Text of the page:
NSLog(@"Array is created using NSArray class method");
#endif
    
    //call sayHelloToFriends: method and pass array of friends 
    [self sayHelloToFriends:friends];
}


We are checking availability of array literals by "__has_feature" check. Now RUN the application and check the output in log -

OUTPUT
Array is created using literal
Hello Joe!!
Hello Kevin!!
Hello Amit!!
Hello Deepthi!!

HOW ITS WORK?
When you create number or array using literals then compiler generates code for you. Compiler will generate following code for above array -

 //first holds your all items
 id objects[] = {@"Joe", @"Kevin", @"Amit", @"Deepthi"};
 //calculate number of items
 NSUInteger count = sizeof(objects)/ sizeof(id);
 //create array using class method
 friends = [NSArray arrayWithObjects:objects count:count];


Dictionary Literals


       Personally I love dictionary literals because it simplifies the the process of creating a dictionary and code is easy to understand and read. Lets create a dictionary using literals-

- (void) viewWillAppear:(BOOL)animated {
    [super viewWillAppear:animated];
    //create a dictionary @{key:object, key:object}
    
    NSDictionary *person = @{
    @"name"     : @"Mithilesh Kumar",
    @"age"      : @22,
    @"email"    : @"talkmithilesh123@gmail.com",
    };

    [self printDictionary:person];
}

- (void)printDictionary:(NSDictionary*)dictionary {
    // Person details
    NSLog(@"NAME : %@",[dictionary objectForKey:@"name"]);
    NSLog(@"AGE : %d",[dictionary[@"age"] integerValue]);
    NSLog(@"EMAIL : %@",[dictionary objectForKey:@"email"]);
}

Have you notice the new way to access object from dictionary [dictionary[@"age"] integerValue] Yes!! you can access the object without using instance method objectForKey: .

NOTES: All container created using literals are immutable and you can not create constant using literals  static NSArray *arr = @[]; compiler will generates error. If you want to create constant using literals, use +(void)initialize  class method.

Object Subscripting


        Any Objective - C object can be used with subscript ( [ ] ) operator. By default objective C compiler support subscripting for NSArray and NSDictionary for example -

    NSMutableArray *array = [NSMutableArray arrayWithObjects:@"First",@"Second", nil];
    NSUInteger idx = @2;
    id newObject = @"New-Second";
    id oldObject = array[idx];
    array[idx] = newObject;         // replace oldObject with newObject
    
    NSArray *keys = @[@"one", @"two"];
    NSArray *values = @[@"First", @"Second"];
    NSMutableDictionary *dictionary = [NSMutableDictionary dictionaryWithObjects:values forKeys:keys];
    NSString *key = @"two";
    oldObject = dictionary[key];
    dictionary[key] = newObject;    // replace oldObject with newObject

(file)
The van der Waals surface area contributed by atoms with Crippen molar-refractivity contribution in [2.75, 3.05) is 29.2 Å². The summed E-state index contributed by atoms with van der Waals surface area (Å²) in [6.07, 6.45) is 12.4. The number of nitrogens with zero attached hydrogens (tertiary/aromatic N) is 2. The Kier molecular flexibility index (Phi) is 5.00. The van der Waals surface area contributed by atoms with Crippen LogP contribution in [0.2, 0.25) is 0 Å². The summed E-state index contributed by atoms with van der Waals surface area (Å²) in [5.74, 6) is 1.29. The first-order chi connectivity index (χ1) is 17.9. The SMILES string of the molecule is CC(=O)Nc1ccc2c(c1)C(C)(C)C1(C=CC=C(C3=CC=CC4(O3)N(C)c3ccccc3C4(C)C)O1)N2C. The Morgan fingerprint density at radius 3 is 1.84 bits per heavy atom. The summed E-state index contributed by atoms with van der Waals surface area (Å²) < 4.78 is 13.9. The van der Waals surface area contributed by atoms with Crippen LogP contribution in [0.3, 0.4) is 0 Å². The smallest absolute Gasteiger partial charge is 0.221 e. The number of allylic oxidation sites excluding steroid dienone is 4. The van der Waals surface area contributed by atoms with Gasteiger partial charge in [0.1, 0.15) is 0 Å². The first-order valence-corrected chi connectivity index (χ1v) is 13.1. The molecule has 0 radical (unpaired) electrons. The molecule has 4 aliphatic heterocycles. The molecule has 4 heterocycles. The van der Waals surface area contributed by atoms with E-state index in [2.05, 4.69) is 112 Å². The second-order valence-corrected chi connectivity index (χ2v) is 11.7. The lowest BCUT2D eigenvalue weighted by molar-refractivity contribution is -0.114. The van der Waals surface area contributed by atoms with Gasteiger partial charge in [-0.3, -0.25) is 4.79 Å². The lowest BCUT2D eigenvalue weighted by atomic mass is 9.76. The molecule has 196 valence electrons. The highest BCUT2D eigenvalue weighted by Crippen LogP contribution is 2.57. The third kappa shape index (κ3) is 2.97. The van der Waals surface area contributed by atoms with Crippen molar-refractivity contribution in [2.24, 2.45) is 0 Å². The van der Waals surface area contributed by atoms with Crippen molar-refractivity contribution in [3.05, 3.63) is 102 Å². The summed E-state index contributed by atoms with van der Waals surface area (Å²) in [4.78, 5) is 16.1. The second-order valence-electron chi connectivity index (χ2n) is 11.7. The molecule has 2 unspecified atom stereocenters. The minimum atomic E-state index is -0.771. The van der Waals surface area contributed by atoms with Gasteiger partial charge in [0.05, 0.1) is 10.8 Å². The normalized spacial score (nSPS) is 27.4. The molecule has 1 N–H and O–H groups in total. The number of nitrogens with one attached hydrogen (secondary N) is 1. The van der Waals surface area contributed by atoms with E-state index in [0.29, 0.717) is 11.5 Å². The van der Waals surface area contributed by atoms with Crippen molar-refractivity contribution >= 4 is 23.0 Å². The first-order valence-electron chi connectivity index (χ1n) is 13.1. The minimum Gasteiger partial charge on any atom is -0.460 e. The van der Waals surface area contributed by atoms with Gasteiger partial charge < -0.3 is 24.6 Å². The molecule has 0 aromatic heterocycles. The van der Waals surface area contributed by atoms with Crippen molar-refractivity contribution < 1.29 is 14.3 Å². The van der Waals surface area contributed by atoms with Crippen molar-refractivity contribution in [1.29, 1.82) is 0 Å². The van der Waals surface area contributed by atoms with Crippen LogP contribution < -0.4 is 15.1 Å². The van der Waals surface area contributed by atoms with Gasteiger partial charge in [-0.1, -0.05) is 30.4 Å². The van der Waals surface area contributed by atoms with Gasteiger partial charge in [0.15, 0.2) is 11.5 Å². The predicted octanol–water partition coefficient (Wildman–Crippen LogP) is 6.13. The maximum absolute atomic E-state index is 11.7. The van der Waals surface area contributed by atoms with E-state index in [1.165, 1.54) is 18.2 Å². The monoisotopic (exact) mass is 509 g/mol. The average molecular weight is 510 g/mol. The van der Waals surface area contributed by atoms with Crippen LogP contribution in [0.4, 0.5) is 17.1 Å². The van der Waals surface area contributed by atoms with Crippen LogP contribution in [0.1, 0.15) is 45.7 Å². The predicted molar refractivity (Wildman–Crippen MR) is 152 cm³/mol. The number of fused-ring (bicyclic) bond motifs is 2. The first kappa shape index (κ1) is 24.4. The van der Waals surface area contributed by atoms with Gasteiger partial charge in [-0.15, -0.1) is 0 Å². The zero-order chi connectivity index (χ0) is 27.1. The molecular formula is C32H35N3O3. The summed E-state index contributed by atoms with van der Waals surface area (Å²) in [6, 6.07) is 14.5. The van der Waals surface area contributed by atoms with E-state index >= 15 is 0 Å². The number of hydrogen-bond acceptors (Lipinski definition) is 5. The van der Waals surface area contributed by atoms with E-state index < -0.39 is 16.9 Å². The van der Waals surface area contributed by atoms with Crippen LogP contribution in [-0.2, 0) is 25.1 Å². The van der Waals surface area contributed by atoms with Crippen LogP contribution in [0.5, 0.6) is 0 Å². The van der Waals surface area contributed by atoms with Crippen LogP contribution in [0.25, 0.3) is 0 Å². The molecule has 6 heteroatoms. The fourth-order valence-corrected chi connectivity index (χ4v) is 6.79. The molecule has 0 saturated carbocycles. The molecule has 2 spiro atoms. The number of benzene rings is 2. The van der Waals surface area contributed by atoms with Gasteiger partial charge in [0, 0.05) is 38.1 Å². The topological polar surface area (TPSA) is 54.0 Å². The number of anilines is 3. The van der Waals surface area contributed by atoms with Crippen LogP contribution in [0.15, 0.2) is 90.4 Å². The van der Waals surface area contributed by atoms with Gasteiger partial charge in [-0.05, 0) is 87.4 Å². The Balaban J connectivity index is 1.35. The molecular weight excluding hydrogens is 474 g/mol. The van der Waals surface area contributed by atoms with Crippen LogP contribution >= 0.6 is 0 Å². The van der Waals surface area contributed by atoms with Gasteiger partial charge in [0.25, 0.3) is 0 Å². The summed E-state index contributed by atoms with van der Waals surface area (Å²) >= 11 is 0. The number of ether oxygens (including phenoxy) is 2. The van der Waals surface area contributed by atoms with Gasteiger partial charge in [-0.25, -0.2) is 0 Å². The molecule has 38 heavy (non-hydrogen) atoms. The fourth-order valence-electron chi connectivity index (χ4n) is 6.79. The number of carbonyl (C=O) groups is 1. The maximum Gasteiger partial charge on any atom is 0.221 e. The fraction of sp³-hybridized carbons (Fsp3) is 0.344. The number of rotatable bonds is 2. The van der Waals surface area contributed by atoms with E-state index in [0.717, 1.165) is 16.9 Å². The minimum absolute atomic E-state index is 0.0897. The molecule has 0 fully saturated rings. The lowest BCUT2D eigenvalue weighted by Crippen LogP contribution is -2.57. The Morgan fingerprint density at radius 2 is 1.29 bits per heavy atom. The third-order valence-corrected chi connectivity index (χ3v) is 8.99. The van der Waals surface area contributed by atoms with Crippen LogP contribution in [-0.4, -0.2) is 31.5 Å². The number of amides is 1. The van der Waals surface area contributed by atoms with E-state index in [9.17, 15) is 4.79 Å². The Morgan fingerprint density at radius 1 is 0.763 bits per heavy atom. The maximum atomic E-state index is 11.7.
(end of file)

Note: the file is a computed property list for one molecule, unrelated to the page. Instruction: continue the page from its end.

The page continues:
You can introduce subscripting in your objects by  implementing following four methods-
  1. - (id)objectAtIndexdSubscript:(NSUInteger)idx
  2. - (void)setObject:(id)object atIndexedSubscript:(NSUInteger)idx 
  3. - (id)objectForKeyedSubscript:(NSUInteger)idx
  4. - (void)setObject:(id)object forKeyedSubscript:(NSUInteger)idx
First two (1 and 2) are used for Array Style Subscripting and last two (3 and 4) are used for Dictionary Style Subscripting. You can implement any set of methods as your requirement. Actually when we use subscripts with array or dictionary objects then compiler translate that in above methods calls. For Example NSArray only implement - (id)objectAtIndexdSubscript:(NSUInteger)idx. Lets write a simple SongList class to see the Array Style subscripting -  

Add a class (Subclass of NSObject) and replace the code by following code

SongList.h

#import < Foundation/Foundation.h >
#import "Song.h"

@interface SongList : NSObject {
    NSMutableArray *list;
}

- (Song*)objectAtIndexedSubscript:(NSUInteger)idx;
- (void)setObject:(Song*)song atIndexedSubscript:(NSUInteger)idx;

@end


SongList.m

#import "SongList.h"

@implementation SongList

- (id)init
{
    self = [super init];
    if (self) {
        list = [[NSMutableArray alloc] init];
    }
    return self;
}

- (Song*)objectAtIndexedSubscript:(NSUInteger)idx {
    return ((Song*)list[idx]);
}
- (void)setObject:(Song*)song atIndexedSubscript:(NSUInteger)idx {
    list[idx] = song;
}
@end

To test the above code first create a "Song" class with a property called "name" and then import both these classes in viewController class and then replace the viewDidLoad: method and check the log -

- (void)viewDidLoad
{
    [super viewDidLoad];
 
    SongList *sList = [[SongList alloc] init];
    Song *s1 = [[Song alloc] init];
    s1.name = @"song - 1 ";
    sList[0] = s1;
    
    NSLog(@"Song Name is %@",sList[0].name);
    
}



Migrating To Modern Objective - C


        You can migrate your old projects to Modern Objective - C syntax by using Xcode refactor  tool as follows -
  1. Go to Edit menu
  2. Go to Refactor 
  3. Click on Convert to Modern Objective - C Syntax...
  4. Follow on screen instructions
Hey Cheers!! now you have completed almost  every thing related to Modern Objective C. Following table lists all required tools and backward compatibility of Modern Objective C's features - 

compatibility list
You can check updated list here
Hey Guys Thanks for reading!! Please don not forget to leave your valuable comments. Bye Bye !!